The maintenance schedule doesn't call for the replacement of the water pump.☝😲
There it is.
So funny how they want you to come back 15k miles later to do the coolant after you drained out a gallon just 15k miles before when the timing belt water pump was done. Lol, what's with that.
Makes you wonder what sort of "inspection" can be done of the water pump at 105K that might let you predict with certainty that it will last until 210K.I've gone 180k on a WP. The impeller still turned, but it was beginning to get rigormortis. I wouldn't do that again.
210k. No not smart.Makes you wonder what sort of "inspection" can be done of the water pump at 105K that might let you predict with certainty that it will last until 210K.
even if you needed to replace it every 100k miles,, how many of us here actually plan to put on 200k on a pilot,, much less 240??
March of 2020 the world changed and being a retired old fart the brand spanking new Passport had very few mile put on it. By mid December 2020 with a whopping 3000 miles on the odometer I got a 15% oil life message. I had noticed, with the little driving I did during that time that the oil life was steady going down month to month.
For oil life, I will argue that there is a time component in the MM. There is no other reason that my oil life would have steadily declined month after month, some months with only around 20 miles put on the vehicle, for the oil life expectancy to have changed if there was not a calendar component. It matched Hondas maintenance schedule recommendation of changing the oil at least Once a Year.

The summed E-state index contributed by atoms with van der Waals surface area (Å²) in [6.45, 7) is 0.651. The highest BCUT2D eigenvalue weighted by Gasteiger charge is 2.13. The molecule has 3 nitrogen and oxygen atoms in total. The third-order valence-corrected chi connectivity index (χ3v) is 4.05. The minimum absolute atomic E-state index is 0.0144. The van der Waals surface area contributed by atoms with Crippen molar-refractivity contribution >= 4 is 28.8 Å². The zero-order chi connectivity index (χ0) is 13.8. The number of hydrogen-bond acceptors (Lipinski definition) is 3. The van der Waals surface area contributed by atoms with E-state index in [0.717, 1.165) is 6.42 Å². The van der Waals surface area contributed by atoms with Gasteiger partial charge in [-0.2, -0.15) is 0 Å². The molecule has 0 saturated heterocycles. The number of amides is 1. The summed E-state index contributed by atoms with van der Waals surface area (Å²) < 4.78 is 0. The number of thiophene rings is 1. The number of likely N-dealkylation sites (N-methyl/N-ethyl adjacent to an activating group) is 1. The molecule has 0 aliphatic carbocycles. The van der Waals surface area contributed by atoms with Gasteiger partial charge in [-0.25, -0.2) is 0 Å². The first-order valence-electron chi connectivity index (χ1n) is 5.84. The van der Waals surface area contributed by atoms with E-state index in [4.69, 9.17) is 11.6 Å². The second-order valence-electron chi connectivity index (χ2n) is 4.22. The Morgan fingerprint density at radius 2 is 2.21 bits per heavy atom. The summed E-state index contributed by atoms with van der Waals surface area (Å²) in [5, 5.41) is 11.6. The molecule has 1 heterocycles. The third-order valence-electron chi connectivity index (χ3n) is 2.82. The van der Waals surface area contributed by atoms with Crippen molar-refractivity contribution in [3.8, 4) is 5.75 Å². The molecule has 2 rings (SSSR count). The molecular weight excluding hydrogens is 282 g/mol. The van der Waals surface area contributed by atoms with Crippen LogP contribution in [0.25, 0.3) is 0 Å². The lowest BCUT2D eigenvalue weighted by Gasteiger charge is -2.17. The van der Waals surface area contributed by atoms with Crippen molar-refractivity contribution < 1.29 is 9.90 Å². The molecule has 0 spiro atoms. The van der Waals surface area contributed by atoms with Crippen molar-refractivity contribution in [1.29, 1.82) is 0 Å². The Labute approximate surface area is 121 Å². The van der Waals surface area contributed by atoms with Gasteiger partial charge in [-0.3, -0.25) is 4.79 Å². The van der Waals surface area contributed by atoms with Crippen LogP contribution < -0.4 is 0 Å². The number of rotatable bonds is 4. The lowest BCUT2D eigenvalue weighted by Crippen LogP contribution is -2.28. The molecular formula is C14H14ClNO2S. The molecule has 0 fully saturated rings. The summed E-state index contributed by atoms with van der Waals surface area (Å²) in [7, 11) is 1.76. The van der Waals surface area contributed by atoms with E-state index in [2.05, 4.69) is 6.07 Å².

So that also explains why the Maintenance Minder on my 2006 still reads 85% oil life after more than a year. They only installed the planned obsolescence piezoelectric quartz countdown timer in the oil sensors of later models.I'm with you on later cars having a better MM algorithm. "It's about time!" seems like the perfect statement. Meanwhile, the 2012-2015 Pilots, the focus of this forum, sadly do not consider that feature in the MM.
Make that two. Anyone else?For pretty much my whole post-teenage car-owning life, cars are maintained to last at least 250k. Some get sold before then of course, and a tax law change was an incentive to buy a new SUV one time. Regardless, the last several cars have been moved on with at least 200k on them. They looked pretty new, and ran pretty new. I drive old cars that I try to keep as close to new condition as I can. There's over half a million total miles on odometers in my garage right now. The Pilot is the baby.
So yeah, there's at least one crackpot case here who tries to get "full value" out of the cars.
I buy 60k mile tires. At a $400‐$500 savings. Will see how they look after 3 years. Just not going anywhere half as much so ya, I'm saving money. A lot of money.Then there's the spendthrift who thinks he's saving money by buying cheap tires, but has to replace them every 2-3 years.
Probably not. Your picking on my weakest Honda vehicle. An owner is handed the key fob of a new 3rd gen Pilot and shot in the foot at the same time.Your 2017 Pilot has 37K on it, so far.
At that rate, it'll take you about 20 more years to reach 240K.
Do you really expect to keep it that long - and will you still be wrenching on it?